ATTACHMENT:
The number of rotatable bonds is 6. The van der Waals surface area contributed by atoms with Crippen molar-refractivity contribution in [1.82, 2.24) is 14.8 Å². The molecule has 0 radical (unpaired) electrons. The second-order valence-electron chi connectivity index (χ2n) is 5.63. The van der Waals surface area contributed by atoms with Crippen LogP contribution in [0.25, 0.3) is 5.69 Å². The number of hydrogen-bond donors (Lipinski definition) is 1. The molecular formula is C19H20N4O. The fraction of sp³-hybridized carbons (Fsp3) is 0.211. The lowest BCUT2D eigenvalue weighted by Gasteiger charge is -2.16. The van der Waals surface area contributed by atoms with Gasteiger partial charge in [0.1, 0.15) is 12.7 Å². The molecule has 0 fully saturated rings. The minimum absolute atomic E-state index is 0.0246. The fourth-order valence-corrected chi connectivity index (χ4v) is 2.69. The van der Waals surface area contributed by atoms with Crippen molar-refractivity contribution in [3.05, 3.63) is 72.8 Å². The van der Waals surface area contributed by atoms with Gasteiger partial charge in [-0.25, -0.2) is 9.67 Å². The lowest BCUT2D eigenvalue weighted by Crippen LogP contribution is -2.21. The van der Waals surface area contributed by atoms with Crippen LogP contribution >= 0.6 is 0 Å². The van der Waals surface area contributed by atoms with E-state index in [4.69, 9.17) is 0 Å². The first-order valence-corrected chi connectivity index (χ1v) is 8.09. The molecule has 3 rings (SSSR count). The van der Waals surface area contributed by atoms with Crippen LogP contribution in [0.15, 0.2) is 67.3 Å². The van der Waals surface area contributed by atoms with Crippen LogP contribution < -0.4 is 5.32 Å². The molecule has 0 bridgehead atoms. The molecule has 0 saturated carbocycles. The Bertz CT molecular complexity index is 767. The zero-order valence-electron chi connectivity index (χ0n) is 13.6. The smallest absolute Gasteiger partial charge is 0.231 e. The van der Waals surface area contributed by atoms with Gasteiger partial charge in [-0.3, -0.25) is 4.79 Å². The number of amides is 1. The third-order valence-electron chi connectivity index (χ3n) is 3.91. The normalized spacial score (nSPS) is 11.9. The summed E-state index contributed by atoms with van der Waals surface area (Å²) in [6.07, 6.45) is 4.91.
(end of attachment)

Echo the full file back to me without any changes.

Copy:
The number of rotatable bonds is 6. The van der Waals surface area contributed by atoms with Crippen molar-refractivity contribution in [1.82, 2.24) is 14.8 Å². The molecule has 0 radical (unpaired) electrons. The second-order valence-electron chi connectivity index (χ2n) is 5.63. The van der Waals surface area contributed by atoms with Crippen LogP contribution in [0.25, 0.3) is 5.69 Å². The number of hydrogen-bond donors (Lipinski definition) is 1. The molecular formula is C19H20N4O. The fraction of sp³-hybridized carbons (Fsp3) is 0.211. The lowest BCUT2D eigenvalue weighted by Gasteiger charge is -2.16. The van der Waals surface area contributed by atoms with Gasteiger partial charge in [0.1, 0.15) is 12.7 Å². The molecule has 0 fully saturated rings. The minimum absolute atomic E-state index is 0.0246. The fourth-order valence-corrected chi connectivity index (χ4v) is 2.69. The van der Waals surface area contributed by atoms with Crippen molar-refractivity contribution in [3.05, 3.63) is 72.8 Å². The van der Waals surface area contributed by atoms with Gasteiger partial charge in [-0.25, -0.2) is 9.67 Å². The lowest BCUT2D eigenvalue weighted by Crippen LogP contribution is -2.21. The van der Waals surface area contributed by atoms with Crippen LogP contribution >= 0.6 is 0 Å². The van der Waals surface area contributed by atoms with E-state index in [4.69, 9.17) is 0 Å². The first-order valence-corrected chi connectivity index (χ1v) is 8.09. The molecule has 3 rings (SSSR count). The van der Waals surface area contributed by atoms with Crippen LogP contribution in [0.15, 0.2) is 67.3 Å². The van der Waals surface area contributed by atoms with Crippen LogP contribution < -0.4 is 5.32 Å². The molecule has 0 bridgehead atoms. The molecule has 0 saturated carbocycles. The Bertz CT molecular complexity index is 767. The zero-order valence-electron chi connectivity index (χ0n) is 13.6. The smallest absolute Gasteiger partial charge is 0.231 e. The van der Waals surface area contributed by atoms with Gasteiger partial charge in [-0.3, -0.25) is 4.79 Å². The number of amides is 1. The third-order valence-electron chi connectivity index (χ3n) is 3.91. The normalized spacial score (nSPS) is 11.9. The summed E-state index contributed by atoms with van der Waals surface area (Å²) in [6.07, 6.45) is 4.91.